Too many duplicated sequences OR unassigned because of mapping quality


I have problems in the very beginning of my RNA sequence analysis and it would be great if somebody could help.

After importing the sequence data, I did cutadapt. The result is, that I have a rate of 88 % duplicates. Here is a picture of the Sequence Duplication Levels:

Then I did featureCounts and I got this:

mapping quality

I can’t find an explanation of the high rate of unassigned because of Multi Mapping.

After Counting and Annotation and so on, I figured out, that roughly 35% of my RNA belongs to ribosomal RNA.

Did anybody has experience with this and could help?


Welcome, @MelanieP

Multi-mapping is usually a problem with the annotation used during analysis, not the reads.

This was a problem introduced into the library construction prior to sequencing. Those reads will probably fall out during mapping steps in a standard transcriptomics analysis protocol.

More help for the reference annotation part, and potentially analysis methods →

For what to do about the ribosomal RNA outside of attempting to remove it during mapping, you should review scientific forums, publications, and related resources. You may have to decide whether the reads are usable at all.

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I would like to discuss a bit more about choosing the annotation, and strange sources of multi-mapping because I investigated this particular analysis. As @jennaj mentioned, the annotation can influence the featureCounts.

  • If you have a decent number of uniquely mapped reads (in RNA STAR log) but many Unassigned No feature reads in featureCounts output, then try using a different annotation file. There is a good chance that the reads are from ribosomal RNAs (rRNA) but the GTF file does not have a complete annotation of rRNAs. Sometimes, you have a better annotation of rRNAs in Refseq annotation than Ensembl or Gencode annotations.

  • In RNA-seq, you can expect ~50-60% duplication because of the reads coming from exons shared among isoforms. In your samples, the abnormally high duplication level is most likely from the high % of rRNAs.

  • There is a relationship between the multi-mapped reads and their mapping quality. Alignment programs assign a low mapping quality (MAPQ field in BAM files) to multi-mapped reads and a high value for uniquely mapped. These values depend on the aligner used. By default, RNA STAR uses a MAPQ value of 60 to indicate a uniquely mapped read, and a MAPQ of 3 to indicate a read multi-mapped to two genomic loci. This value is further decreased based on the number of hits on the reference genome. By default, in featureCounts, the Minimum mapping quality per read parameter is set to 0. Hence, every multi-mapped alignment counted as Unassigned_MultiMapping. If you set this parameter value to 10, all the alignments with MAPQ<10 are considered as Unassigned_MappingQuality in the featureCounts output. So, depending on the value set for Minimum mapping quality per read parameter, you see them as either multi-mapped or low-quality alignments which are actually the same set of multi-mapped reads.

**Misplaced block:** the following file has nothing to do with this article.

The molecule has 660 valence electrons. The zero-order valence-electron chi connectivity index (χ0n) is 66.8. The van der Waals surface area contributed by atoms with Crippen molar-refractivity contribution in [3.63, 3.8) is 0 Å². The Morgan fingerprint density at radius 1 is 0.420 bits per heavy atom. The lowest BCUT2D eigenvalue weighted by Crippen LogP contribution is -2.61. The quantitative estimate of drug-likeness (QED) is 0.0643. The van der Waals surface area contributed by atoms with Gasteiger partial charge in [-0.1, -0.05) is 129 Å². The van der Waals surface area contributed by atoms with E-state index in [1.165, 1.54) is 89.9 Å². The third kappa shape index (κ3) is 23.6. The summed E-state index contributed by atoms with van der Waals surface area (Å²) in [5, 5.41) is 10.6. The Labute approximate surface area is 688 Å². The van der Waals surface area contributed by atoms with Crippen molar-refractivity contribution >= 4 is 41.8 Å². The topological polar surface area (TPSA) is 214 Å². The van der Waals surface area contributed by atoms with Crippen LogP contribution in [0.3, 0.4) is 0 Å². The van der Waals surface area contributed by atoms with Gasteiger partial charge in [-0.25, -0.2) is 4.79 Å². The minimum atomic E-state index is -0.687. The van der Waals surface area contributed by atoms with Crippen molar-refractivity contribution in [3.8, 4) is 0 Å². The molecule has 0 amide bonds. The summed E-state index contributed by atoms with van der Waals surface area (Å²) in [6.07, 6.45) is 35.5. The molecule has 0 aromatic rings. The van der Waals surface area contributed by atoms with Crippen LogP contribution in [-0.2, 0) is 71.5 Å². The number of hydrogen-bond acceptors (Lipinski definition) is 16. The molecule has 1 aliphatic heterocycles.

• Now the question is what causes multimapped reads and can we do something about it?

    • The usual cause is the reads mapping to homologous genes or repeats. These reads are generally ignored from the analysis after the counting step. This is a common approach for gene expression analysis. There are other methods to quantify isoform expression with the inclusion of multi-mapped reads.
    • In some rare cases, if reads from your top N expressed genes multi-map to a normal chromosome as well as an alt chromosome, the MAPQ is set to low and will eventually be discarded as a multimapped read in the featureCounts output. Usually, in RNA-seq, it is not essential to consider such alternative chromosomes. If you see such a high percentage of multi-mapped reads, try mapping your sample to a custom reference genome without the alt_chrs. For example, primary assembly FASTA files from Gencode can be used as a reference genome. Because of the absence of the alt chromosomes, reads that were previously multi-mapped to alt chromosomes, will be uniquely mapped to the normal chromosomes.